In Oregon and North Carolina, teachers are planning to walk out of their classrooms in protest in May.
These statewide protests are the latest to be scheduled in a year full of teacher activism that’s largely been centered around wages and conditions for students. Last spring, there were a half-dozen large-scale strikes and protests, including a one-day walkout in North Carolina. This school year, teacher strikes have largely been focused in big cities, like Los Angeles, Denver, and Oakland, Calif.—but a few thousand teachers in Virginia protested in the state capital in January, and teachers across Kentucky have staged “sickouts” several times, forcing schools to close.
See also: Where Have There Been Teacher Strikes and Protests? (Map)
Now, almost a year later, North Carolina teachers are preparing for round two. Union delegates voted to hold a “day of action” on May 1, when teachers will march in Raleigh to call for a 5 percent pay raise, more support staff in schools, extra pay for advanced degrees, and an expansion of Medicaid to improve student health.
The N.C. Association of Educators is asking teachers to request off for that day. Last year, at least 40 school districts were forced to close due to the high number of teacher absences, including the largest districts in the state. That summer, the Republican-controlled legislature passed a 6.5 percent average teacher pay raise.
The state teachers’ union president Mark Jewell told the Raleigh News & Observer that he expects turnout this year to be similar to the last protest, and that school districts will likely close again.
“This is the will of the educators across the state of North Carolina,” he told the paper.
The average teacher salary in North Carolina this school year is nearly $54,000—still below the national average of about $60,000, according to the National Education Association. N.C. Gov. Roy Cooper has proposed raising teacher pay by 9.1 percent over two years.
According to the News & Observer, Republican state legislators have condemned the union’s focus on Medicaid expansion, saying that it’s part of an “unrelated political agenda.” In recent months, teachers’ demands in various parts of the country have become broader and more focused on social-justice initatives. For example, the Los Angeles teachers’ union fought for legal support for immigrant students and families and to end random searches of students. And the Chicago teachers’ union, which is bargaining with the district now, is pushing for investments in affordable housing.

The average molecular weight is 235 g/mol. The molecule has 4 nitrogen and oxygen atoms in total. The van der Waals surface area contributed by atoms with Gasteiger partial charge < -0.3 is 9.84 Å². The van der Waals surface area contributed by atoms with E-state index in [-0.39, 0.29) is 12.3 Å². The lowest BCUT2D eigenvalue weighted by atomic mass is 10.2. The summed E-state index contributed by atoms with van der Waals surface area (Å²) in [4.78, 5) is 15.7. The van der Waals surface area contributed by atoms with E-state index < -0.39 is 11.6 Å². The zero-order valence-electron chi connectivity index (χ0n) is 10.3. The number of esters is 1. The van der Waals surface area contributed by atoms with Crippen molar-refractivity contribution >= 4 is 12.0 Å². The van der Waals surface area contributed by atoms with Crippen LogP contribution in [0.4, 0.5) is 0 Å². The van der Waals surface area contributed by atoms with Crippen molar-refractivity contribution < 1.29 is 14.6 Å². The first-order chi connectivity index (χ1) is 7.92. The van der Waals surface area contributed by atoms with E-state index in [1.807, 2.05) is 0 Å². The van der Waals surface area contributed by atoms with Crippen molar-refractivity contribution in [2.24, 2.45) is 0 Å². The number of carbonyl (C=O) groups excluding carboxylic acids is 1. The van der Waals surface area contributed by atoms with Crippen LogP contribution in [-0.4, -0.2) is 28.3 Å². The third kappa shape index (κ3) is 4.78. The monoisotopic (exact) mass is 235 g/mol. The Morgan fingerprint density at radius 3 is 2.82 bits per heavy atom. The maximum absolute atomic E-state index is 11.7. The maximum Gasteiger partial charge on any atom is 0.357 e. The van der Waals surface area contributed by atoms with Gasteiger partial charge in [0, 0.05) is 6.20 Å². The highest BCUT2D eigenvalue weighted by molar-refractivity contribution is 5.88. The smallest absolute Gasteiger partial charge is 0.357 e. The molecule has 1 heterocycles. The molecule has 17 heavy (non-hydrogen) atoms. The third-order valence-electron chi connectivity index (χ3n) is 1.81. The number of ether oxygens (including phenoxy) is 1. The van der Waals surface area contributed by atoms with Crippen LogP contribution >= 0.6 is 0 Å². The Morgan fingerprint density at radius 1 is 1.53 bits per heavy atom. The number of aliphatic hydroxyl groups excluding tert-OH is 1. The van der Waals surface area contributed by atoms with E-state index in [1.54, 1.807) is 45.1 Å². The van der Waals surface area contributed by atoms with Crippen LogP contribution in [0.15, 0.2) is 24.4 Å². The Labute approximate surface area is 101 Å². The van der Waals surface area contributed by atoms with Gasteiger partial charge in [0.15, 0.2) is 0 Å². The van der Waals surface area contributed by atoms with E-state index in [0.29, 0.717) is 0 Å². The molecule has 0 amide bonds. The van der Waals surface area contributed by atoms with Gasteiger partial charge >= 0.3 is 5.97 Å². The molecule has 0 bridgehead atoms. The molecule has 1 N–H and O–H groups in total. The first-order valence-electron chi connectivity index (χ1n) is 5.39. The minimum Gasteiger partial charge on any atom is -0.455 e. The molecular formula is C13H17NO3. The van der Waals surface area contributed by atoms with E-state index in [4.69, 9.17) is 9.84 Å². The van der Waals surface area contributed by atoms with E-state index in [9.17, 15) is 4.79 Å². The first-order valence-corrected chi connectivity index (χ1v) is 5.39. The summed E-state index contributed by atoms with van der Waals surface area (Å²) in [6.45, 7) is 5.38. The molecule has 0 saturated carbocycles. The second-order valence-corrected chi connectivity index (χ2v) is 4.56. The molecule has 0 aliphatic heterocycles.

Meanwhile, in Oregon, the state teachers’ union is also planning a day of action on May 8 and urging teachers to walk out of their classrooms in protest of a proposed state budget for schools.
“The choice to truly invest in our schools has been in front of us before and we have not met the challenge. But this year is different because we will make it different,” said Oregon Education Association President John Larson in a press conference in March. “Thirty years of disinvestment have put our schools into crisis, and today is the breaking point for me and for educators around the state.”
The proposed legislative budget increases K-12 funding—but it still doesn’t fully fund schools, according to the union. Larson has said he thinks the proposed budget will result in 900 educators across the state being laid off, along with shorter school years and larger class sizes.
State legislators have until June 30 to pass a final budget.
According to the local news channel KGW8, an OEA spokesperson said it was “unfortunate” that teachers might have to resort to a work stoppage to get lawmakers’ attention, but the union has noticed how that tactic has been successful for teachers in other states.
Image: North Carolina protesters make their way toward the Legislative Building during a teachers rally in Raleigh, N.C., on May 16, 2018. Thousands of teachers rallied the state capital seeking a political showdown over wages and funding for public school classrooms. —Gerry Broome/AP
A version of this news article first appeared in the Teacher Beat blog.